Type: Exploratory
Pages: 3 | Words: 878
Reading Time: 4 Minutes

The Love Song of J. Alfred Prufrock illustrates the insecurity of Prufrock. The poem is comprised of text which is the voice of a neurotic, paranoid modern man – Prufrock – who is obsessed with time, mortality, and social conduct. Eliot’s meaning in ‘Prufrock’ is to describe aspects of the Modern world. I will explain how we get this impression of Prufrock and more through Eliot’s use of linguistic techniques. Techniques such as symbolism, repetition, rhetorical questions, allusions or intertextual references, metaphors and similes, rhyme, irony and more. Before even reading the poem we’re faced with the symbolic title, particularly the word ‘Prufrock’. By this Eliot is implying a characteristic of this persona, that he has a sort of prude-in-a-frock effeminacy. The effeminacy is a part of Prufrock’s nature .so its implication is adding to Eliot’s construction of the modern, neurotic individual. Prufrock is the poem’s speaker, seems to be addressing a potential lover, with whom he would like to “force the moment to its crisis” by somehow consummating their relationship. But Prufrock knows too much of life to “dare” an approach to the woman: In his mind he hears the comments others make about his inadequacies, and he chides himself for “presuming” emotional interaction could be possible at all.

The design of “The Love Song of J. Alfred Prufrock” is such that, the reader has to draw conclusions from clues given in dramatic monologue adding meaning and rewards the reader. Use of an epigraph heightens the reward and demonstrates that J. Alfred Prufrock cannot speak in life as he does in the poem. Through use of these techniques, poem is both subtle and effective at generalizing the insecurity of Prufrock. The poem is set as a monologue, since the speaker refers to a listener in the opening line as,

“You:” “Let us go then, you and I,” (l. 1)

This lets the reader know that what is stated is being spoken to another person. Since a dramatic monologue typically reveals character traits that the speaker is unaware of, Eliot uses this to give the reader a clue about how to read his poem,

“And indeed there will be time

To wonder, “Do I dare? ” and, “Do I dare?”

Time to turn back and descend the stair,

With a bald spot in the middle of my hair”

(They will say: “How his hair is growing thin!”) (ll. 37-40)

“And I have known the arms already; known them all-

Arms that are braceleted and white and bare

Is it perfume from the dress

That makes me so digress?”(11.62-67)

Prufrock is afraid to speak to the women he sees because he feels that he will not speak well enough to have them interested in him, and his insecurity will not allow him to overcome this shyness. The women are young, as the references to “White” and “bare” indicate, and they are attractive to Prufrock. He is taken by their appearance, and it seems that he has had this problem before, since he has “known them already. He talks about confessing his love for her after tea and marmalade which made me think of her being a courtesan at Moulin Rouge.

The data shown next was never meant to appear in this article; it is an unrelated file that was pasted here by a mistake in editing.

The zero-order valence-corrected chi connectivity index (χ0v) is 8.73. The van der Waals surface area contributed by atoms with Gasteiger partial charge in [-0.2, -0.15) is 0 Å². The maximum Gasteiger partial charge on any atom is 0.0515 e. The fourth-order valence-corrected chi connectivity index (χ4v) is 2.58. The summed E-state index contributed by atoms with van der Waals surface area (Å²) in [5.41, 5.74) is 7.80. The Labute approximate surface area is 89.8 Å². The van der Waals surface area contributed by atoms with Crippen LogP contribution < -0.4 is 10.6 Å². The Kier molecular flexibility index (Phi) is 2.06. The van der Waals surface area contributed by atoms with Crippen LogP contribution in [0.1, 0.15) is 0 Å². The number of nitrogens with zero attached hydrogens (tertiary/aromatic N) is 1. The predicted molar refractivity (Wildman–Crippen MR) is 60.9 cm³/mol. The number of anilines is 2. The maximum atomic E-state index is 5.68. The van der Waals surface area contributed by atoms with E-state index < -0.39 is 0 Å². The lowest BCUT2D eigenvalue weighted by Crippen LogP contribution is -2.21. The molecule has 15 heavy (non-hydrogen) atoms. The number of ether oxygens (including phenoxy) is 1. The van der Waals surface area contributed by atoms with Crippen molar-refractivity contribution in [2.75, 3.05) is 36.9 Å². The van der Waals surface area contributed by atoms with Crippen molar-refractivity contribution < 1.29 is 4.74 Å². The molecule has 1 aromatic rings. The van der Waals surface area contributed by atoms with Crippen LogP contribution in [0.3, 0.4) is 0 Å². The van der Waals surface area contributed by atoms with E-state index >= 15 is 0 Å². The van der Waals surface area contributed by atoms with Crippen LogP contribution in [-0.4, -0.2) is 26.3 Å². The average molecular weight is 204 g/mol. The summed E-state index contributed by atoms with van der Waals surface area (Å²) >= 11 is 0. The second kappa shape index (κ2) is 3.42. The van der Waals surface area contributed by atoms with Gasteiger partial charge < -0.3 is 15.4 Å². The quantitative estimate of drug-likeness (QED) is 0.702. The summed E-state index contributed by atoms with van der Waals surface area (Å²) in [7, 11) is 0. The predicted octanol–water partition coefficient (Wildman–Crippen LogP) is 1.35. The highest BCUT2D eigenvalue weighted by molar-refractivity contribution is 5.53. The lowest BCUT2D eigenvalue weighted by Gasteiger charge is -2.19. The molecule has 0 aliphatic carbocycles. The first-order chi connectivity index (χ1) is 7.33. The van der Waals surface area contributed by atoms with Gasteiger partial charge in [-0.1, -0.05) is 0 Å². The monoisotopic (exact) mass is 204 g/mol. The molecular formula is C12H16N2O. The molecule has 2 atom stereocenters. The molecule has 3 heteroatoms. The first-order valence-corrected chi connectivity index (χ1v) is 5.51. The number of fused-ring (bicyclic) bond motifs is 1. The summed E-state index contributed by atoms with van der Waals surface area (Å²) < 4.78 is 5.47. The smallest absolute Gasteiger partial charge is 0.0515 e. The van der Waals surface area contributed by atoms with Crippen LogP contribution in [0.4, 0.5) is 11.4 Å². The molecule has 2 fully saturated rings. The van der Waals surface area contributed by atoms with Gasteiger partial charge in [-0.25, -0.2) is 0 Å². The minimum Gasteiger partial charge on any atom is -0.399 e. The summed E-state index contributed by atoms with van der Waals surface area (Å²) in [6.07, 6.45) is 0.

The poem depicts a man with an overwhelming fear and insecurity about his situation, as Prufrock delivers a clue to this in each line. He convinces himself that there is time, so there is no need to rush into action. He asks if he can dare, and then has second thoughts and plans to “turn back” and leave the party. He is concerned with a bald spot and what people will say about it. He desires something very much, yet he is afraid to act.

“Prufrock” displays the two most important characteristics of Eliot’s early poetry. First, it is strongly influenced by the French Symbolists, like Mallarme, Rimbaud, and Baudelaire. The second defining characteristic of this poem is its use of fragmentation and juxtaposition.

The last line of the poem suggests that, when the world intrudes, when “human voices wake us,” the dream is shattered: “we drown.” With this single line, dismantles the romantic notion that poetic genius is all that is needed to triumph over the destructive, impersonal forces of the modern world. Finally Prufrock has a series of questions giving an open view to his unsuccessful attempts at women. His insecurities keep him from doing the things he wants to do and unable to express his true feelings to women. Prufrock ponders, “Should I begin” “Should I then presume”, and seems to know what he wants to say, but doesn’t have the confidence to put his feelings into words. He constantly self-introspects throughout the poem:” Do I dare?”(38), “So how should I presume?”(54) “Then how should I begin” (59) and the questions further drown him in his depths of isolation. Prufrock agonizes over his social actions, worrying over how others will see him. He thinks about women’s arms and perfume, but does not know how to act. The day passes at a social engagement but he cannot gather the strength to act, and he admits that he is afraid. With further self torture through the poem, Elliot at the end gives us readers a caution to not see life go by without taking the risk of asking and approaching the challenges that will eventually place our significance in society.

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